1. Eschews standard templates for powerful images. Not a single slide uses a template nor does he plaster his company’s logo all over these slides. Almost every slide has a full-slide image related to the content on the slide. Except for slide #16 – he chose to use only text in order to get his point across.

Implications for the novice graphic designer: When you open PowerPoint, don’t bother with the standard templates. Use an image that fits the context of your slide as your background template.

  1. Make text readable. On slides 5, 12 and 15, he had to add a text box with a background around his text in order to be able to read the words.

Implications for the novice graphic designer: Once you have chosen the background images that fit the context of your slides, you may have to do a little extra work to make sure your text is legible and does not blend in to the background of the slide.  Sometimes you can simply vary the color of your text (using a yellow font instead of a black font on a slide with a dark background will often work).  But sometimes you won’t be able to find a color that will stand out from your background and you’ll need to fill in the color of the text box shape behind your text (examples of this are on slides 5 and 12, while on slide 15 he just used a black rectangle across the width of the slide to provide a contrasting background for his font).

If you’re looking for additional examples of great PowerPoint presentations, you may find these prior blog posts to be helpful:

The Train Like A Champion Blog is published Mondays, Wednesdays and Fridays.  If you think someone else might find this interesting, please pass it along.  If you don’t want to miss a single, brilliant post, be sure to click “Follow”!  And now you can find sporadic, 140-character messages from me on Twitter @flipchartguy.

Fashionable AND Functional: Good Graphic Design is Just as Important as Good Facilitation

Do your training materials, learning guides and handouts have the same effect on people as a) a monotone lecture or b) a vibrant, engaging, energetic presentation?  The truth is: graphic design is as integral to training delivery as the facilitator. But what kind of effort and resources go into good graphic design?

A few months back, I put this question to Joanne Lauterjung-Kelly, a graphic designer with almost 30 years of experience.  Below, I’ve printed, with her permission, Joanne’s very eloquent case for trainers to be intentional about investing whatever is necessary (time, effort and/or money) into good graphic design.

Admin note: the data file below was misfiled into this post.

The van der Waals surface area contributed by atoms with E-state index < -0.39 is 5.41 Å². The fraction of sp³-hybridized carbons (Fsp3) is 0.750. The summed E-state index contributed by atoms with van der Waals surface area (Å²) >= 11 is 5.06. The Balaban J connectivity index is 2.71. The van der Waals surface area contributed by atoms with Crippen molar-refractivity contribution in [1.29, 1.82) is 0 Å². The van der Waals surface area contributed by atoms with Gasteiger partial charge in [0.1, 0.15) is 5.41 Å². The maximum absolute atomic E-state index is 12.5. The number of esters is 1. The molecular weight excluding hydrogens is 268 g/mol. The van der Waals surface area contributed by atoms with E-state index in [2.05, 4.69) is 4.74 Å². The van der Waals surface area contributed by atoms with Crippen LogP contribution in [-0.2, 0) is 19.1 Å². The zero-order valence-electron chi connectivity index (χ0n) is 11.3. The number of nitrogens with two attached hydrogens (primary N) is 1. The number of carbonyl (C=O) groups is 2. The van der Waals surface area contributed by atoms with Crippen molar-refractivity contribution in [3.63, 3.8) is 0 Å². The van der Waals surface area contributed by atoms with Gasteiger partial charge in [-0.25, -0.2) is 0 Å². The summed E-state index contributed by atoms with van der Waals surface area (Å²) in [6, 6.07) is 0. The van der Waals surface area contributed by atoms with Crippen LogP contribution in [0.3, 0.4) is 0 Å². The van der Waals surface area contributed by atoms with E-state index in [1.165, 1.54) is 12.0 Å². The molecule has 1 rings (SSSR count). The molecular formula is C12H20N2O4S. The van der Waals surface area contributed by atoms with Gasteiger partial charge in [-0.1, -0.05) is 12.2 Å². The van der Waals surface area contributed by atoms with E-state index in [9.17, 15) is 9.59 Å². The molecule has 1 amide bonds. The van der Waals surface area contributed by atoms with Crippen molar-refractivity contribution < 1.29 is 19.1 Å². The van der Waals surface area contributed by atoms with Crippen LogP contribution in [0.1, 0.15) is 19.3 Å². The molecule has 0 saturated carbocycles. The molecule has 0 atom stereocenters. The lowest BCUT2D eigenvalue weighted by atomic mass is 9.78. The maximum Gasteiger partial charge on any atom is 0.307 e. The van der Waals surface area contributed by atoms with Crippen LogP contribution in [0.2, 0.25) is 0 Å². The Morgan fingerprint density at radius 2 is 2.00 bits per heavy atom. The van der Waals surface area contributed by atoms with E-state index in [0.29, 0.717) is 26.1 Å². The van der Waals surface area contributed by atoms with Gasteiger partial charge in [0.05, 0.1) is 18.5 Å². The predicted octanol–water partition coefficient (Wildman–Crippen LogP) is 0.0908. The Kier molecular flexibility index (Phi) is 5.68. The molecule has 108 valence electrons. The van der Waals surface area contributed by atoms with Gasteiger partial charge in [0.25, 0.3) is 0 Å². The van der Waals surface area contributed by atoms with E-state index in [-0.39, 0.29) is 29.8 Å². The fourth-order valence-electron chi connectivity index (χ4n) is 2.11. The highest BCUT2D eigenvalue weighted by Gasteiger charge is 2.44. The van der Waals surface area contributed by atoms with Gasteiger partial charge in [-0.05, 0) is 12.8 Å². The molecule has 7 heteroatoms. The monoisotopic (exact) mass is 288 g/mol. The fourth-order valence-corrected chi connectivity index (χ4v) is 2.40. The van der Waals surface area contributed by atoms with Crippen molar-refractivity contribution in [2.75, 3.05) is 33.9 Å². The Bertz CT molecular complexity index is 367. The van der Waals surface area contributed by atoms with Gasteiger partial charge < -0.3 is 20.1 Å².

“I don’t see it as a choice of design vs. function, but rather how design contributes to function, and how function informs design.’

Effective Training Requires Effective Delivery

“In the nearly 30 years that I’ve been a graphic designer I’ve noticed a common trend. Organizations will spend a lot of time, money and energy on developing and writing training manuals. But when it comes time to putting those manuals into a useable format, there’s rarely money left over for graphic design. Often there’s an assumption that design is a ‘frivolous’ expense, and that just making something pretty doesn’t add value to its delivery. I beg to differ.’

The 80/20 Rule

“Good graphic design is about putting information in a visual format so that it’s more easily, and quickly, comprehended. Much of what we comprehend is how something is presented more than the actual words used that are used. The words themselves only tell part of the story. The rest of the story is giving the user a visual hierarchy of information, and guiding them through a process so that not only are trainers delivering the training more effectively, those being trained are understanding and retaining more information. And isn’t the goal of any good training lasting retention and the ability to recall all that data that people worked so hard to compile?’

Guiding Learners through the Maze

“Graphic design provides ways of effectively organizing information through the use of color, choice of typefaces, type size, use of charts or graphics, and yes, even strategic use of white space. People are more likely to digest dense information when they’re fed smaller chunks of it at a time. A full page of text is less likely to be comprehended than if it were broken down and laid out in multiple pages with graphic elements guiding them.’

“Effective and efficient delivery of any training program requires attention to multiple styles of learning, and presenting information that will be remembered long after the training session is over.’

“A good designer knows that the first priority is to be of service to effective learning. It’s not about my personal taste, or my client’s taste. It’s about who’s going to be using these materials, and what visual language do they need?’

“Good graphic design doesn’t have limitations. Bad design does. A good (i.e., experienced) designer is a team player with the creators of the curriculum, the organization creating it, the trainers using it, and the students learning from it. A good designer knows to use only 2 font families at once, colors that convey the right emotional context, a layout that’s accessible and easy to read, and when to add photos, illustrations, charts or graphs.’

“The human brain needs white space. We can effectively digest only so much information in one shot. You need to break information down into smaller chunks so that you can 1) prioritize what people are learning first, and 2) not bombard them with too much stimulus at once.”

The Train Like A Champion Blog is published Mondays, Wednesdays and Fridays.  If you think someone else might find this interesting, please pass it along.  If you don’t want to miss a single, brilliant post, please follow this blog!